Behind the scenes of “Be Prepared”

Springtime is supposed to signify new beginnings and a fresh start, with the attitude of “out with the old and in with the new”. However, for many field biologists, spring is a fairly stressful time. While you are still writing up the results from the previous field season, you are also supposed to be planning for the next. A lot of “behind the scenes” work occurs in the planning process – all of which ends up being represented by one sentence in your thesis: “Samples were collected in ….”.

Sure, we all love being in the field; this is why we do what we do! But the getting there is often the hardest part (sounds a lot like my reasoning when going to the gym!). Here are some of the questions that fill a field biologist’s head when they are trying to plan a field season:

Who? Well, you, obviously…but this also includes finding the right field assistant(s). You want someone who is (almost) as excited as you are about your project, someone who is willing to work long days (or nights), and someone who doesn’t mind using the woods for a washroom break.

a view of the facilities, consisting of rocks, a log and the ocean.

The “washroom facilities” on Reef Island, Haida Gwaii.

 

 

nest box

A lucky intact nest box – but an unlucky nest abandoned.

What? This is often easy to answer – at first. You have this super cool idea in mind and you know what type of data you need to answer this question. However, is it feasible? Are you actually going to be able to catch 30 seabirds per site? It could be that there was a storm that winter which destroyed all the nest boxes you were hoping would make it easy to find birds!

 

 

Maps of Scotland

Maps of central Scotland stuck together to find rivers for field sites.

Where?  Sometimes it is hard to plan where to go when you don’t really know exactly where your study species lives. Most of the time you have a general idea, but when it comes to which patch of grass to search, it can be difficult to pinpoint (as Megan observed about Butler’s gartersnakes). Or maybe you do know where you need to go, but this includes marking your route on multiple maps (as Zarah shared about studying invasive plants along rivers in Scotland).

 

ponds at the fish farm

With the weather changing from cold to warm and back to cold, it is hard to judge when ponds will be ice free.

When? If you work with wild animals, the timing is the hardest part to nail down. These animals do not wait for the biologist to be ready. Their habits are follow the weather and season; however, if you live in southern Ontario, Canada, you know that the weather can change hourly (especially this spring!). This unpredictability makes it difficult to know when lakes will be completely ice free and fish will begin to spawn…which can make planning when to go to the field very difficult.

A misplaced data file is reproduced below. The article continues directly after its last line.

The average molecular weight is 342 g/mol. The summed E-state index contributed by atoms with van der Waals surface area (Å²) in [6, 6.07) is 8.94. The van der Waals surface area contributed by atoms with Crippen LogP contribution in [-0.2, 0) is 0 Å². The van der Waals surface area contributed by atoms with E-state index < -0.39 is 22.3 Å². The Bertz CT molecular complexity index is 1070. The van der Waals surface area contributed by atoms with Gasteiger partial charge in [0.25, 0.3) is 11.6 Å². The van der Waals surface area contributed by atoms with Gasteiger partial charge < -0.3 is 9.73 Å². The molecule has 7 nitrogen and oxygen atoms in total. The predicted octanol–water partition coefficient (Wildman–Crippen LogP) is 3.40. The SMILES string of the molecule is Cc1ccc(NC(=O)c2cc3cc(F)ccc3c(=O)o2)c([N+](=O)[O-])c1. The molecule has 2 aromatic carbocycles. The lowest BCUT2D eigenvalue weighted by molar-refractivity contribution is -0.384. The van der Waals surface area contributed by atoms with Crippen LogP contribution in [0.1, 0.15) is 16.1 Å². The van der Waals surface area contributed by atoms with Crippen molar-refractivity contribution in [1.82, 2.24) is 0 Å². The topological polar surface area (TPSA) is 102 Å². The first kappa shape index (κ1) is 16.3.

Why? This may be the easiest one to answer – because we love what we do! In the end, despite all the things that could go wrong when preparing for field work, it all comes together. There’s nothing better than waking up to the early morning choral ensemble of birds, playing in nature’s wonderland all day, and falling asleep under the stars.

forest with the light shining through

Nature’s wonderland in Haida Gwaii.

The bear necessities

Anyone who has been following my posts has probably figured out by now that I am essentially a scaredy-Cat.  I love being in the field, but when I’m there, I worry about anything and everything – from mountain lions all the way down to cows.  Unsurprisingly, bears have always featured pretty high on my list of worries.  Huge, powerful bodies, sharp teeth, and a distinct tendency to be irritable when surprised…what’s not to love?

My initial bear encounter took place during my very first field season, up the Queen’s University Biological Station – and, in fact, wasn’t an actual encounter at all.  I was working at the station as a field assistant, and my duties included daily inspections of approximately 200 tree swallow nest boxes.  One day, as I made my way through a grid of boxes, I suddenly realized that one was missing.  At first, I wondered if I was losing it: how could a nest box just vanish?  However, closer inspection revealed that the box was actually still there…in pieces on the ground.  The nest was torn apart, the nestlings were gone, and a pile of bear scat sat on the ground close to the wreckage.

Until that point, I had thought of QUBS as an entirely safe place to do fieldwork.  Finding the ruins of that box was a rude awakening.  I froze in place and stared frantically around the field, looking for other indications that a bear had been there – or, more problematically, was still there.

In the end, of course, I found nothing; the bear that had destroyed the box was long gone.  In fact, over the course of my two summers at QUBS, I never actually saw a bear, just heard occasional second- or third-hand stories of sightings.  I eventually accepted that I was highly unlikely to actually meet a bear at QUBS, and I relaxed.

All that changed when I started my PhD.  I was thrilled to be doing my fieldwork in the beautiful Okanagan Valley of British Columbia…but at the same time, my mind heard the word “mountains” and interpreted it as “bear country”.  And while no one would claim the Okanagan is overrun by bears, my research informed me that black bears are reasonably common there, and even grizzlies aren’t unheard of.  Too make matters worse, a lot of my work took place in vineyards, where bears can be a big problem in late summer, when they come down out of the hills to gorge themselves on the grapes.